Earlier today I was thinking about how great I think Umineko is and considered what would happen if I tried to show Umineko to someone who doesn’t read any visual novels or watch any anime. My first thought is that they wouldn’t appreciate it to the immense degree that I do, simply because I don’t think they would really get it. And it’s not because they aren’t smart or that it’s “too deep” for them. It’s also not a matter of having received education and knowledge of the higher level academic concepts that can be used to model and put names to the ideas presented by the story. While I do think my appreciation of the story is enhanced by the research/education/thinking I’ve done in philosophy, metaphysics, and epistemology, this is not the dividing factor that makes me think I can understand much better than newcomers to the medium would.
I believe that by far the most important aspect to understanding any piece of art is context. If you no nothing about the context that an artistic work was created in there’s no way you’d be able to even comprehend it. If an alien never exposed to our art came down to earth and presented its own “movie”, it would likely be nothing like any movie ever created by humanity. Of course this is never the case in the real world as there is some context that is consistent between basically all art and can be generally be assumed intuitively by all audiences. If you watch a movie you can probably assume it was created on Earth by at least one other human who experiences and utilizes many emotions and basic thought process that you can relate to. Additionally, in our interconnected globalized world it’s likely that anyone making a movie will have, to some degree, the same general idea of what a “movie” is. Because of this we can always take away something from most things we watch/read/play etc.
I see this as one of the main distinctions between arthouse media and media that is attempting to appeal to the widest audience possible. Mainstream media will generally try to focus on making its intrigue understandable through this assumed context so that anyone can enjoy it regardless of their age, knowledge, or experience with media. However, arthouse works, which are typically characterized by their heavy use of symbolism and their niche appeal focused towards academics and those who consume a lot of media, will often assume that the audience has a far greater understanding of the context behind the artist and the medium as a whole.
That being said, even for the most mainstream pieces of art there is a great amount of context beyond the assumable that shouldn’t be ignored. Even if we all have the same general idea of what a “movie” is, this perception is likely heavily derived from the movies we have seen, and will as such differ from person to person. It’s fair to assume that the average American will probably have seen a very different set of films from the average Japanese person, and as such the average perception of what movies are in America and Japan are likely different to some degree. Additionally, our culture and structure of society will also affect the way we look at, think about, and create movies, resulting in further incongruities between what “japanese movies” and “american movies” are.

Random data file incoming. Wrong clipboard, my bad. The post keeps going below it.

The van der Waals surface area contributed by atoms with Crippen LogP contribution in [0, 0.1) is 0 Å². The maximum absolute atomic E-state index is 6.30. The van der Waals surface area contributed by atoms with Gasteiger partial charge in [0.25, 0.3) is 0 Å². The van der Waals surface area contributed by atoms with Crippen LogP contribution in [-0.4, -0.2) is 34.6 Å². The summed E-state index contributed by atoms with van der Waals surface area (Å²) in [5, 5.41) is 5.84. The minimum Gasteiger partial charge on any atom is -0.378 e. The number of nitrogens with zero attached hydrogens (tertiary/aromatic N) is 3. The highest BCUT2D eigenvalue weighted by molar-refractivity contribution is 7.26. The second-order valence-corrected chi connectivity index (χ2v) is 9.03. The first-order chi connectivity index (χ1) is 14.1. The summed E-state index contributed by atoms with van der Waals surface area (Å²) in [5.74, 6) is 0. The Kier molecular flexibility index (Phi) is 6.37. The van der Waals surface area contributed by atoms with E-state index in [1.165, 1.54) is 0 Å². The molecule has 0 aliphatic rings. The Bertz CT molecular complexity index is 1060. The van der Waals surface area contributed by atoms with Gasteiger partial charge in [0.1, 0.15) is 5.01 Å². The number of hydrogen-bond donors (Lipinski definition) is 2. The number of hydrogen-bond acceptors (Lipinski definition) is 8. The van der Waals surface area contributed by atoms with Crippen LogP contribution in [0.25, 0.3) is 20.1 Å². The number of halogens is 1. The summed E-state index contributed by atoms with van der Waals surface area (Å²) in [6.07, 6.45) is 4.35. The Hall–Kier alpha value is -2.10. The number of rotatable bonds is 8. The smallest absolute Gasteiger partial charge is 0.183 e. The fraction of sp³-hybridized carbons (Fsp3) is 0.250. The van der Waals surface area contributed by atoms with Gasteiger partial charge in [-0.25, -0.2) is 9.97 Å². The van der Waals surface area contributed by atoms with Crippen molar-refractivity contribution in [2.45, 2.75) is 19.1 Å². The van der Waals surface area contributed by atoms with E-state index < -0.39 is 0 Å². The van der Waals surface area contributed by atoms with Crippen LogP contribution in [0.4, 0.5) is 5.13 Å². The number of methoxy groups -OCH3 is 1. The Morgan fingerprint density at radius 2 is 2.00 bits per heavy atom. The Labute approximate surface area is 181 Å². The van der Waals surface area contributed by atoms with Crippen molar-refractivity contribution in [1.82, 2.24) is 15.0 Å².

As a result of this phenomena, it’s essential to understand context when trying to experience and understand art. I don’t think someone who hasn’t seen any anime or japanese media would be able to very easily understand everything about Evangelion due to a lack of understanding of the context. While this understanding could be enhanced by studying psychology, the history of anime in the 90’s, and the career of Hideaki Anno, I think it’s just as important, if not more, to have watched some early 90’s anime, any mecha anime, and some of Anno’s other works. By actually experiencing these things yourself you will slowly gain an intuitive understanding of Evangelion’s context by understanding the lineage of the ideas that influenced it, the unique ways that Anno expresses things in his shows, and where Evangelion stands in the overall history of anime. Sure, you could read about these topics through summaries and analyses created by researchers and fans, but in order to truly understand this context as best as possible you should strive to actually experience it yourself. You can read about “what anime is” in books all you want but unless you actually watch it your understanding will be inherently limited.
What I’m really trying to say here is that the most important factor in understanding a piece of art is knowing about its context. Its creator’s style and worldview, artistic medium, purpose, country of origin, language, and many other factors come together to make up the greater context that ultimately greatly influences what made the piece of art the way it is, and the best way to understand this context is by seeing it in action. By its very nature, art is best understood through consuming art.